Patient positioning. This patient is asleep and intubated. The right arm is elevated in preparation for the right thyroid lobectomy. The patient is placed supine on the operating room table. The ipsilateral upper extremity is carefully positioned to expose the right axilla. Appropriate pads and cushions are used to prevent hyperextension of the extremity.
Planes of dissection on the right side of the patient. The chin is superior, and the right axilla is on the left side of the image. The anticipated planes of dissection are marked on the patient's skin with a marker. The lines shown represent important landmarks of the right-sided dissection. The 5-cm incision in the right axilla is shown, as well as the outline of the sternal notch. The uppermost extent of the anticipated dissection is the superior portion of the thyroid cartilage.
Retractor system. The retractor has been attached on the contralateral side of the bed. It is used to elevate the skin and subcutaneous tissue off the right pectoralis major muscle. The retractor will maintain the space for insertion of the robotic and its instruments (da Vinci; Intuitive Surgical, Sunnyvale, California).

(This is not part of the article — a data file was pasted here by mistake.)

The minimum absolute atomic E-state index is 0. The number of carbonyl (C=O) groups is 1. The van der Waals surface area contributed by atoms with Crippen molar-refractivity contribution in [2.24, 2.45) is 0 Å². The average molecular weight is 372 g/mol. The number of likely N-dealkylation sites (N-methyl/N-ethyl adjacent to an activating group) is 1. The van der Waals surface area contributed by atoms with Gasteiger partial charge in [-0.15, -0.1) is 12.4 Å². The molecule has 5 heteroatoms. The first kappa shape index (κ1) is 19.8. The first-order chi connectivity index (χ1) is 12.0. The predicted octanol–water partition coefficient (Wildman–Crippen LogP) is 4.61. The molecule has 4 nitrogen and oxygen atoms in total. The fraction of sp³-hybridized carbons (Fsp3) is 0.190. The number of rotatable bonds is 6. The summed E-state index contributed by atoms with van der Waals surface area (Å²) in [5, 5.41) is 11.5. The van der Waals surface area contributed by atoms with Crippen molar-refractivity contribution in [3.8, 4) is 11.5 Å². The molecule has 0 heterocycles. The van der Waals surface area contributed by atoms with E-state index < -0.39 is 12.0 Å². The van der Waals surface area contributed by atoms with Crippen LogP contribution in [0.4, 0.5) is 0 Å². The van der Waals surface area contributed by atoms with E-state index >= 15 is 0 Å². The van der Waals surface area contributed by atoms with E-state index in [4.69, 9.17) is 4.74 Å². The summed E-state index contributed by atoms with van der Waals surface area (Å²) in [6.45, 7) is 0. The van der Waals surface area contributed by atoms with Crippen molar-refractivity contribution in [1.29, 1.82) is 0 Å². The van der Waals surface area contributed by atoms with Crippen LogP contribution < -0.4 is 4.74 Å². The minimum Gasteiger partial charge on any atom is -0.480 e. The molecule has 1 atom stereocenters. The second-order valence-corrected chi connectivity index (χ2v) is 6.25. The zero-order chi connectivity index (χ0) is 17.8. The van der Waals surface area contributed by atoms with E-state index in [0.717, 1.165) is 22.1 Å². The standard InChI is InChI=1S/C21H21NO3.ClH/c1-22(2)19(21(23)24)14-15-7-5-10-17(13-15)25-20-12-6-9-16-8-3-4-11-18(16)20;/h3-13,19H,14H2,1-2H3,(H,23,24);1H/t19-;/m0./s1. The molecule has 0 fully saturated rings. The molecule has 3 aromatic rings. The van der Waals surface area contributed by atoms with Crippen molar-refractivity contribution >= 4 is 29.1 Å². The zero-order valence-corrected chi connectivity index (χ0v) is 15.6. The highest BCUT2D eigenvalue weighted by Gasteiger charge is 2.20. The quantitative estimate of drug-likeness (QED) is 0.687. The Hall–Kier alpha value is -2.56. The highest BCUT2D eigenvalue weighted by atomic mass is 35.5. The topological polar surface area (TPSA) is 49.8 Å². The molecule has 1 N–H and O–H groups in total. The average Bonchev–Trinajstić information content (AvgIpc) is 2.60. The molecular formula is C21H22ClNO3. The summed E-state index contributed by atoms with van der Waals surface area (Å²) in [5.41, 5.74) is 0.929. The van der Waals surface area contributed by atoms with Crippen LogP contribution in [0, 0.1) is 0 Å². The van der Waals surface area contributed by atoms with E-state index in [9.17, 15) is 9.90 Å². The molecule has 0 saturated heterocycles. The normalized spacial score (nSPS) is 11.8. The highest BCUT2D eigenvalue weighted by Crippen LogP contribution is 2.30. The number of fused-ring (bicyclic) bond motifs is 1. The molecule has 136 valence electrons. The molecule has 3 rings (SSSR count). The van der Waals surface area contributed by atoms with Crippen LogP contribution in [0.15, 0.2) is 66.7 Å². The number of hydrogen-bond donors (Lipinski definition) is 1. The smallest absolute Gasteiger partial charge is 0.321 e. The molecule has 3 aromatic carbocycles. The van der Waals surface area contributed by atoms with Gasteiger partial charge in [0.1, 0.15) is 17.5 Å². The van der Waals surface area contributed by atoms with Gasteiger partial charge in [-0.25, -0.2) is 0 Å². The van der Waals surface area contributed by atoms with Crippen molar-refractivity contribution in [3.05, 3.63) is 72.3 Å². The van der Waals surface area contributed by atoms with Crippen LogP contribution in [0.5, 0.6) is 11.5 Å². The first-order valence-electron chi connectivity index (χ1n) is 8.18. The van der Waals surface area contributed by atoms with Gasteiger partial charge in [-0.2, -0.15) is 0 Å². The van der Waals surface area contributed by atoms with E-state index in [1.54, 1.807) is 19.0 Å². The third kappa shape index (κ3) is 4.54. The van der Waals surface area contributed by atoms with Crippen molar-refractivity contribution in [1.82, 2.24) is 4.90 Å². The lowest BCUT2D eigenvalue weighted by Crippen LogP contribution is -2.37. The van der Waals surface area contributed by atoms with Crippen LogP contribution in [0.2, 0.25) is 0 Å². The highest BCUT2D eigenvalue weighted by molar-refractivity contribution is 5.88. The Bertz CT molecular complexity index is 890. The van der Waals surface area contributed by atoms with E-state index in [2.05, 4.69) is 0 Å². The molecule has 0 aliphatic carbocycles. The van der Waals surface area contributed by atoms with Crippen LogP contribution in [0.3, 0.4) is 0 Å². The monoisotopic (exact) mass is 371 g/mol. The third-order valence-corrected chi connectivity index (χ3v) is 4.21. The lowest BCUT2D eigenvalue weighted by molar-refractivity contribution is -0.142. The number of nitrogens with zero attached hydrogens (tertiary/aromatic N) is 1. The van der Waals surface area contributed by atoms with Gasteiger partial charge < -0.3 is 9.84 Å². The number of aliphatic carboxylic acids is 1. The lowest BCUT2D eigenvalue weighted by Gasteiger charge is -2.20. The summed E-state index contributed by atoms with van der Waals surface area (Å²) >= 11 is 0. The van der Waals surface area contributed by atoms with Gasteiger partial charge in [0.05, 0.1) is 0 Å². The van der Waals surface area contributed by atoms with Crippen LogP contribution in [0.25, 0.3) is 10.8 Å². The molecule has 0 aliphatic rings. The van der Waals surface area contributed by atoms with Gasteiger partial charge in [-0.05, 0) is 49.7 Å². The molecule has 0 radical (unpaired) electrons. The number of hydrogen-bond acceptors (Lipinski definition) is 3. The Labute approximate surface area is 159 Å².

Landry CS, Grubbs EG, Perrier ND. Bilateral Robotic-Assisted Transaxillary Surgery. Arch Surg. 2010;145(8):717-720. doi:10.1001/archsurg.2010.117
Robotic-assisted transaxillary surgery (RATS) for the removal of thyroid glands is feasible by surgeons in the United States.
A 53-year-old woman.
Total thyroidectomy via the transaxillary approach.
Main Outcome Measure
Successful completion thyroidectomy using bilateral RATS.
Right thyroid lobectomy was performed via RATS to remove a 2.2-cm Hurthle cell neoplasm of the thyroid gland per cytologic analysis. Final pathologic analysis was consistent with minimally invasive follicular thyroid carcinoma. The patient then underwent completion thyroidectomy via left-sided RATS. There were no complications.
Bilateral RATS to perform total thyroidectomy is a feasible option in properly selected patients. To our knowledge, this is the first reported use of this technique in the United States.